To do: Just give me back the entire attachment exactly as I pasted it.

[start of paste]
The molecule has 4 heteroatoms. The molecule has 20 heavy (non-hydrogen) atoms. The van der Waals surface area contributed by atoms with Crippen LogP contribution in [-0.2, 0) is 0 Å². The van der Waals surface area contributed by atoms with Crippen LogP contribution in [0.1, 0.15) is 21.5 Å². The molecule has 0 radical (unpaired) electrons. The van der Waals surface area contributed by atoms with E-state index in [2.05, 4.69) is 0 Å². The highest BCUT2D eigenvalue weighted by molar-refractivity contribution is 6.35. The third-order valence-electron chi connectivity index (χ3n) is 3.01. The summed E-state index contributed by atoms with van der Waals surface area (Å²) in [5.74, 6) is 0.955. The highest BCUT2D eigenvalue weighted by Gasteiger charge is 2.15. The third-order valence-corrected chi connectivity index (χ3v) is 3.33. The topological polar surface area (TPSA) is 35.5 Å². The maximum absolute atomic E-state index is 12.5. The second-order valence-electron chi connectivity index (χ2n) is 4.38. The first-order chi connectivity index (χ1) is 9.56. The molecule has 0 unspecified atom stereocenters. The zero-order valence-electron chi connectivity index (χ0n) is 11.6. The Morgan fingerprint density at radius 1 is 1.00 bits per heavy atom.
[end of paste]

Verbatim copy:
The molecule has 4 heteroatoms. The molecule has 20 heavy (non-hydrogen) atoms. The van der Waals surface area contributed by atoms with Crippen LogP contribution in [-0.2, 0) is 0 Å². The van der Waals surface area contributed by atoms with Crippen LogP contribution in [0.1, 0.15) is 21.5 Å². The molecule has 0 radical (unpaired) electrons. The van der Waals surface area contributed by atoms with E-state index in [2.05, 4.69) is 0 Å². The highest BCUT2D eigenvalue weighted by molar-refractivity contribution is 6.35. The third-order valence-electron chi connectivity index (χ3n) is 3.01. The summed E-state index contributed by atoms with van der Waals surface area (Å²) in [5.74, 6) is 0.955. The highest BCUT2D eigenvalue weighted by Gasteiger charge is 2.15. The third-order valence-corrected chi connectivity index (χ3v) is 3.33. The topological polar surface area (TPSA) is 35.5 Å². The maximum absolute atomic E-state index is 12.5. The second-order valence-electron chi connectivity index (χ2n) is 4.38. The first-order chi connectivity index (χ1) is 9.56. The molecule has 0 unspecified atom stereocenters. The zero-order valence-electron chi connectivity index (χ0n) is 11.6. The Morgan fingerprint density at radius 1 is 1.00 bits per heavy atom.